The common denominator in all of their stories is a realisation that many of the key structures of modern society - family, church, romantic relationships, work, school, the justice system - all the things we are taught to aspire to - are woefully inadequate in helping us navigate the crushing realities of the daily grind.
Dark and yet funny, tragic and yet comic, the 'nasty, brutish and short' lives depicted in this compelling novel are rescued from despair by the deep humanity and compassion of the writer who has conceived them.
Michael Sheehan (Micheál O'Síocháin) was born in Gorey, Co. Wexford in 1962 and grew up in Charleville. He has lived and worked in Barcelona, Laredo, Washington DC and London, and has now returned to his hometown of Charleville. He currently works as a lecturer in accounting in LIT Limerick, and is married with three children.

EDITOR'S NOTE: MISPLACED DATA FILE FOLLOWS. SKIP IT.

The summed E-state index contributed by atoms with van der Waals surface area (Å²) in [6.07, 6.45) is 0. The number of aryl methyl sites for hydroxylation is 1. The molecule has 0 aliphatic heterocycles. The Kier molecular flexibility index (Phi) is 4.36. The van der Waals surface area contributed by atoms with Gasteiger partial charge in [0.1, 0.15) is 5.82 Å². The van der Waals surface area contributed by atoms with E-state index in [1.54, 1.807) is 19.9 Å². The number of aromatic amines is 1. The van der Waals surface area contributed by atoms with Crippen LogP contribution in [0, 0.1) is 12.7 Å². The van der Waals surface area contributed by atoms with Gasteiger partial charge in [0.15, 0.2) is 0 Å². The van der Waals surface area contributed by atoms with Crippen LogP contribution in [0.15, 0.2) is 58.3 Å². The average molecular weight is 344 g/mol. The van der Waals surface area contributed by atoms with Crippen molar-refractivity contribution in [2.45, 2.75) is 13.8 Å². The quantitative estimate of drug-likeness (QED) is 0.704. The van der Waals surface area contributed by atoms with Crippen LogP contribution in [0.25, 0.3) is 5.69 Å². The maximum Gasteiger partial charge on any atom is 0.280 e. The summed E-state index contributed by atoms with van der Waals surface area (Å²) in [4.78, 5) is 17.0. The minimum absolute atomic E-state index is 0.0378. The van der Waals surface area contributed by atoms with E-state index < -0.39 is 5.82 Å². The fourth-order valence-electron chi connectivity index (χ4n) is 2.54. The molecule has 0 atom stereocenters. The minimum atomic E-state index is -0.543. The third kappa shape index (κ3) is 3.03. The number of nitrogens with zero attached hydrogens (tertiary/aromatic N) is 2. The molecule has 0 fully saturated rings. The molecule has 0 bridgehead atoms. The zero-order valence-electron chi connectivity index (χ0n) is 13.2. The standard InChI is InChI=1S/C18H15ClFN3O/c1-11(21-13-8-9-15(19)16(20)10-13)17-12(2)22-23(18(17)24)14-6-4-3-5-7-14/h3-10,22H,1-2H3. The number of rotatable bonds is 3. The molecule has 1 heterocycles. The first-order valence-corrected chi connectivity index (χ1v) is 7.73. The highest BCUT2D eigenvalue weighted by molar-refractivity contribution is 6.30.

Since 2010, Michael has had numerous short stories short or long-listed for national awards, including the William Trevor award, the Over the Edge New Writer of the Year competition and the Penguin/RTE short story award. In 2017, he won the Over the Edge short story competition, as well as their New Writer of the Year 2017/8 award. The Sugar Sugar Café is Michael's first novel.
In addition to the above, his work has either been on the long or short list for the Hennessy New Irish Writing short story competition, the Carried in Waves short story award, the Glimmer Train shorty story competition and the Mercier Press fiction competition.
Fond farewell for Fr Naughton